A Comparison of Cumulus Parameterizations in Idealized Sea-Breeze Simulations

Charles Cohen Institute for Global Change Research and Education, Huntsville, Alabama

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Abstract

Four cumulus parameterizations in the fifth-generation Pennsylvania State University–National Center for Atmospheric Research (Penn State–NCAR) Mesoscale Model (MM5) are compared in idealized sea-breeze simulations, with the aim of discovering why they work as they do. Compared to simulations of real cases, idealized cases produce simpler results, which can be more easily examined and explained. By determining which features of each parameterization cause them to produce differing results, a basis for improving their formulations and assisting modelers who may design new cumulus parameterizations can be provided.

The most realistic results obtained for these simulations are those using the Kain–Fritsch scheme. Rainfall is significantly delayed with the Betts–Miller scheme, due to the method of computing the reference sounding. Another version of this parameterization, which computes the reference sounding differently, produces nearly the same timing and location of deep convection as the Kain–Fritsch scheme, despite the very different physics.

In applying the quasi-equilibrium closure, the Grell parameterization uses horizontal and vertical advection to compute the rate of destabilization. In the present simulation, the parameterized updraft is always derived from the top of the mixed layer, where vertical advection predominates over horizontal advection in increasing the moist static energy, instead of from the most unstable layer. By doing this, it evades the question of whether horizontal advection generates instability or merely advects an existing unstable column.

Corresponding author address: Charles Cohen, Universities Space Research Association, 320 Sparkman Dr., Huntsville, AL 35805. Email: charlie.cohen@msfc.nasa.gov

Abstract

Four cumulus parameterizations in the fifth-generation Pennsylvania State University–National Center for Atmospheric Research (Penn State–NCAR) Mesoscale Model (MM5) are compared in idealized sea-breeze simulations, with the aim of discovering why they work as they do. Compared to simulations of real cases, idealized cases produce simpler results, which can be more easily examined and explained. By determining which features of each parameterization cause them to produce differing results, a basis for improving their formulations and assisting modelers who may design new cumulus parameterizations can be provided.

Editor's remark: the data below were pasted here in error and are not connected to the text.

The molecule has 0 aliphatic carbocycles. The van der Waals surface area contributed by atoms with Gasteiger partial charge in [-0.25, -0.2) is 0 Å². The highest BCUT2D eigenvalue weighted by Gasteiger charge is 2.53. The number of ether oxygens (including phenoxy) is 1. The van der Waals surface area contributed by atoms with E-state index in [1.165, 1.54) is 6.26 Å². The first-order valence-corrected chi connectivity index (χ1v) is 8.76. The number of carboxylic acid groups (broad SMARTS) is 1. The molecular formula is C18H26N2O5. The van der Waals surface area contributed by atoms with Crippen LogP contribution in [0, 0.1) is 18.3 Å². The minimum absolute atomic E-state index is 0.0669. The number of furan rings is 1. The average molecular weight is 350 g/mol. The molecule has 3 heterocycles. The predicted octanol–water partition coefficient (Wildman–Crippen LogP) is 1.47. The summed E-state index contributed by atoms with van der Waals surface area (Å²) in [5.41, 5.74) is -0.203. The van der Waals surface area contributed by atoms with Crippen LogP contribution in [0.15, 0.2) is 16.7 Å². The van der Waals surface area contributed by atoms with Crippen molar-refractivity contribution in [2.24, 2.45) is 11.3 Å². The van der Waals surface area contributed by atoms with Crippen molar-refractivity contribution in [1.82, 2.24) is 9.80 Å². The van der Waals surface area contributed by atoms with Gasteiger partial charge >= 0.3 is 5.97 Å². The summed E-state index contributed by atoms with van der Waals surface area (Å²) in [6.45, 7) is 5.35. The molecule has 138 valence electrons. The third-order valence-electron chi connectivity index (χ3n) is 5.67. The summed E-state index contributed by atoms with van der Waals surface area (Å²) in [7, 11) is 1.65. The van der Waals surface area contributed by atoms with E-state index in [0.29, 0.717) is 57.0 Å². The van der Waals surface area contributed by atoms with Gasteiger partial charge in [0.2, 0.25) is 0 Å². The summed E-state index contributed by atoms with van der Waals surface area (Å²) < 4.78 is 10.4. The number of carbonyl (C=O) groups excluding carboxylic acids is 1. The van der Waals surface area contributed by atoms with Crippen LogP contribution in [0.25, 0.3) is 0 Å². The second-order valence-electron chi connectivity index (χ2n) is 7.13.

The most realistic results obtained for these simulations are those using the Kain–Fritsch scheme. Rainfall is significantly delayed with the Betts–Miller scheme, due to the method of computing the reference sounding. Another version of this parameterization, which computes the reference sounding differently, produces nearly the same timing and location of deep convection as the Kain–Fritsch scheme, despite the very different physics.

In applying the quasi-equilibrium closure, the Grell parameterization uses horizontal and vertical advection to compute the rate of destabilization. In the present simulation, the parameterized updraft is always derived from the top of the mixed layer, where vertical advection predominates over horizontal advection in increasing the moist static energy, instead of from the most unstable layer. By doing this, it evades the question of whether horizontal advection generates instability or merely advects an existing unstable column.

Corresponding author address: Charles Cohen, Universities Space Research Association, 320 Sparkman Dr., Huntsville, AL 35805. Email: charlie.cohen@msfc.nasa.gov

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